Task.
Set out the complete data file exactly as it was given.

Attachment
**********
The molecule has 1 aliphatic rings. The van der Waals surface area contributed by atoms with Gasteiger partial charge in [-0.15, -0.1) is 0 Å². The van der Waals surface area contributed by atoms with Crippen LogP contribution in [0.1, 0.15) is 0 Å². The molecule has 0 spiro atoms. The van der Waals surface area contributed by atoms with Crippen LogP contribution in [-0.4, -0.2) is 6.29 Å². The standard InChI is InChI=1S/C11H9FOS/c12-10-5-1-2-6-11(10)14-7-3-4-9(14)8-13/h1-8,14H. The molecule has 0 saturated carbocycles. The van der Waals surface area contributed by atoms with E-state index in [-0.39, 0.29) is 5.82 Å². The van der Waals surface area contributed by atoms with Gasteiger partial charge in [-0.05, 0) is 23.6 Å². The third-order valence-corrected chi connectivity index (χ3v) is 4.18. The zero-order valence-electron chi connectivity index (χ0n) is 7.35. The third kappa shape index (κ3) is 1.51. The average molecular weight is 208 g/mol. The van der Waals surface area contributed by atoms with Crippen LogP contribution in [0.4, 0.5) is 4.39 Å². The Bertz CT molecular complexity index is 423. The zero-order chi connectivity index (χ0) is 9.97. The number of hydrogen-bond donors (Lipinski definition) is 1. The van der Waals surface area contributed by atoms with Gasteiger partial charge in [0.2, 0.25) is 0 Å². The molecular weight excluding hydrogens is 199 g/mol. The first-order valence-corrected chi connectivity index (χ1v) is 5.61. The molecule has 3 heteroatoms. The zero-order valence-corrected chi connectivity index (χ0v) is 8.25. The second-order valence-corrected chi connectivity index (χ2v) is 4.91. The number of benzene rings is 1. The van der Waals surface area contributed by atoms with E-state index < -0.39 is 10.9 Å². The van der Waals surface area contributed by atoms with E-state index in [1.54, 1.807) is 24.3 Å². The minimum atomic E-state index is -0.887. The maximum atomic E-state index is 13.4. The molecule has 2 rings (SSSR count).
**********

The molecule has 1 aliphatic rings. The van der Waals surface area contributed by atoms with Gasteiger partial charge in [-0.15, -0.1) is 0 Å². The van der Waals surface area contributed by atoms with Crippen LogP contribution in [0.1, 0.15) is 0 Å². The molecule has 0 spiro atoms. The van der Waals surface area contributed by atoms with Crippen LogP contribution in [-0.4, -0.2) is 6.29 Å². The standard InChI is InChI=1S/C11H9FOS/c12-10-5-1-2-6-11(10)14-7-3-4-9(14)8-13/h1-8,14H. The molecule has 0 saturated carbocycles. The van der Waals surface area contributed by atoms with E-state index in [-0.39, 0.29) is 5.82 Å². The van der Waals surface area contributed by atoms with Gasteiger partial charge in [-0.05, 0) is 23.6 Å². The third-order valence-corrected chi connectivity index (χ3v) is 4.18. The zero-order valence-electron chi connectivity index (χ0n) is 7.35. The third kappa shape index (κ3) is 1.51. The average molecular weight is 208 g/mol. The van der Waals surface area contributed by atoms with Crippen LogP contribution in [0.4, 0.5) is 4.39 Å². The Bertz CT molecular complexity index is 423. The zero-order chi connectivity index (χ0) is 9.97. The number of hydrogen-bond donors (Lipinski definition) is 1. The van der Waals surface area contributed by atoms with Gasteiger partial charge in [0.2, 0.25) is 0 Å². The molecular weight excluding hydrogens is 199 g/mol. The first-order valence-corrected chi connectivity index (χ1v) is 5.61. The molecule has 3 heteroatoms. The zero-order valence-corrected chi connectivity index (χ0v) is 8.25. The second-order valence-corrected chi connectivity index (χ2v) is 4.91. The number of benzene rings is 1. The van der Waals surface area contributed by atoms with E-state index < -0.39 is 10.9 Å². The van der Waals surface area contributed by atoms with E-state index in [1.54, 1.807) is 24.3 Å². The minimum atomic E-state index is -0.887. The maximum atomic E-state index is 13.4. The molecule has 2 rings (SSSR count).